Drivers can see recumbents just like they can see the road in front of them. In fact, most recumbent riders find that drivers give them a wider berth than if they were on an upright bicycle simply because they are unusual and therefore more noticeable on the road. The outward-looking recumbent head position gives riders ample opportunity to make eye contact with drivers and avoid potentially dangerous situations. Like all vehicles, recumbents have blind spots and riders need to be aware of these and ride within their vehicleís limits.
For extra safety, all Trisledís recreational recumbent models are fitted with our SLD flag.
Are recumbents good for touring?
Recumbent trikes are perfect touring machines. Several Trisled customers have traversed the entire Australian continent on our recumbents and returned with amazing stories to tell. Once again, comfort is the main advantage of using a recumbent for touring. Recumbent riders report being able to see more than upright riders because their head is facing up and forwards, rather than down at the ground. Carrying gear on a trike is also easier because the centre of gravity is lower and there is no need to use energy to balance gear while riding, starting and stopping.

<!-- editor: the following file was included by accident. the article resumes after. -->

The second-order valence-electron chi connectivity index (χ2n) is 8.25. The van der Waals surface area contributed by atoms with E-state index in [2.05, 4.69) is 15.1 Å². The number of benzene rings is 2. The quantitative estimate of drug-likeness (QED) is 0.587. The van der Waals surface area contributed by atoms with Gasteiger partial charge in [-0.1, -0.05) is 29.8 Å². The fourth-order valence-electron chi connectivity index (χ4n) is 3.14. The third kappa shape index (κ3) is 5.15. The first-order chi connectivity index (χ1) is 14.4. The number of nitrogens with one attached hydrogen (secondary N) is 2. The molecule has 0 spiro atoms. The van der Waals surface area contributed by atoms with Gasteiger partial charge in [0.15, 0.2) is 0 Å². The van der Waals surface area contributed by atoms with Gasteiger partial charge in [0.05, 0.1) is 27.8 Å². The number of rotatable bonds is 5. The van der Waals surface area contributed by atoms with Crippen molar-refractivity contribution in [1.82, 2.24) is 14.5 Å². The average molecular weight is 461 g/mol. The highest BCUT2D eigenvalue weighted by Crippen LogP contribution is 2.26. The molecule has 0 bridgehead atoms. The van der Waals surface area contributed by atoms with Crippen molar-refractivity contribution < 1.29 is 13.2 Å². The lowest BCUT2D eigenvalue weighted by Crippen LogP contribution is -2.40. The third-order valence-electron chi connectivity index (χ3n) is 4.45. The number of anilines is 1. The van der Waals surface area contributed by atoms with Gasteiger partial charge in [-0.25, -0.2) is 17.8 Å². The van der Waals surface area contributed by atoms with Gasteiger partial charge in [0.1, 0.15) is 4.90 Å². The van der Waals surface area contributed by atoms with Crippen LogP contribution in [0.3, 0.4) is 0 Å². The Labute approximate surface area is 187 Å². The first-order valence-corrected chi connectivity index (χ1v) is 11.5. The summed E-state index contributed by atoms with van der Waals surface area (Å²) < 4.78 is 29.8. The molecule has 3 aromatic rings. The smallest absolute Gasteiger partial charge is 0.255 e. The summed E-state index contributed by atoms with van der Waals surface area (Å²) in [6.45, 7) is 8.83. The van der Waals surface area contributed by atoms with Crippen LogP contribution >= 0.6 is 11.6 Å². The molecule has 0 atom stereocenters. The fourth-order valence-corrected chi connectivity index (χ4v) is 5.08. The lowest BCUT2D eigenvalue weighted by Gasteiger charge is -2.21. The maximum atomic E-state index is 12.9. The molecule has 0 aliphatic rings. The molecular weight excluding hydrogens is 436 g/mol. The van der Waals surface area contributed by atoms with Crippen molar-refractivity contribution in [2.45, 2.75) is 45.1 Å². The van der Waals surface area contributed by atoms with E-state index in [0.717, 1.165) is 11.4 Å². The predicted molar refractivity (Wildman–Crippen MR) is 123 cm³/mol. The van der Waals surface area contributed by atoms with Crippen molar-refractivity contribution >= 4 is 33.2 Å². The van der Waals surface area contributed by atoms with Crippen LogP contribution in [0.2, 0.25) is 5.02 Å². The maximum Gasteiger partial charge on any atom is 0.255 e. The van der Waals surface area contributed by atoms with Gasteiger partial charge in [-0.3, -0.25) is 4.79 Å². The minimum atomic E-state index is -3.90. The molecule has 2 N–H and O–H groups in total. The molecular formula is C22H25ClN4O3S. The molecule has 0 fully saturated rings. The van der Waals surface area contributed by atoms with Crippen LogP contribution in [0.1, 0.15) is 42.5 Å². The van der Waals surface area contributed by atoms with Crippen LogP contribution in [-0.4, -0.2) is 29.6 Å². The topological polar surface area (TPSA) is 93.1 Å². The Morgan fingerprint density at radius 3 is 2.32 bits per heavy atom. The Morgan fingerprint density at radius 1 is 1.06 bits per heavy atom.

Can recumbents carry accessories and gear?
Recumbents can carry just about anything an upright bicycle can, and sometimes a lot more! Our recumbent models come with mounting points for mirrors, speedometers, lights, mudguards, bike locks, water bottles and many other standard accessories. Trisled carries a full range of accessories recommended for recumbents on our online store.
Are recumbents easy to ride?
Trisled recumbents are extremely easy and responsive to ride. Most of our recumbents feature a simple push-pull steering action, which is similar to steering a car. The best way to experience the ease of recumbent riding is to try it for yourself!
Where can I get a recumbent serviced?
Trisled prioritises standard components on all of our models, so finding your way around the machine or getting it serviced by a good-quality bike shop should not be a problem. Trisled also offers recumbent servicing for all customers.
Do recumbents go through doorways and bicycle gates?
Our Gizmo and Gizmo AX models are designed to fit through standard doors and most bicycle booms and gates. You'd be surprised where we've managed to take our recumbent trikes!
How do people transport recumbents?
Trisledís Gizmo and Gizmo AX trikes fit inside most hatchback cars with the seat down. Both models can also be transported using a car tow-bar trike carrier. Some roof racks can also carry recumbents. For transport over longer distances, the frame of the Gizmo and Gizmo AX models can be easily dismantled to fit into an airline bike box. Weíve taken our own trikes to Vietnam, America, Tasmania, Adelaide and Queensland!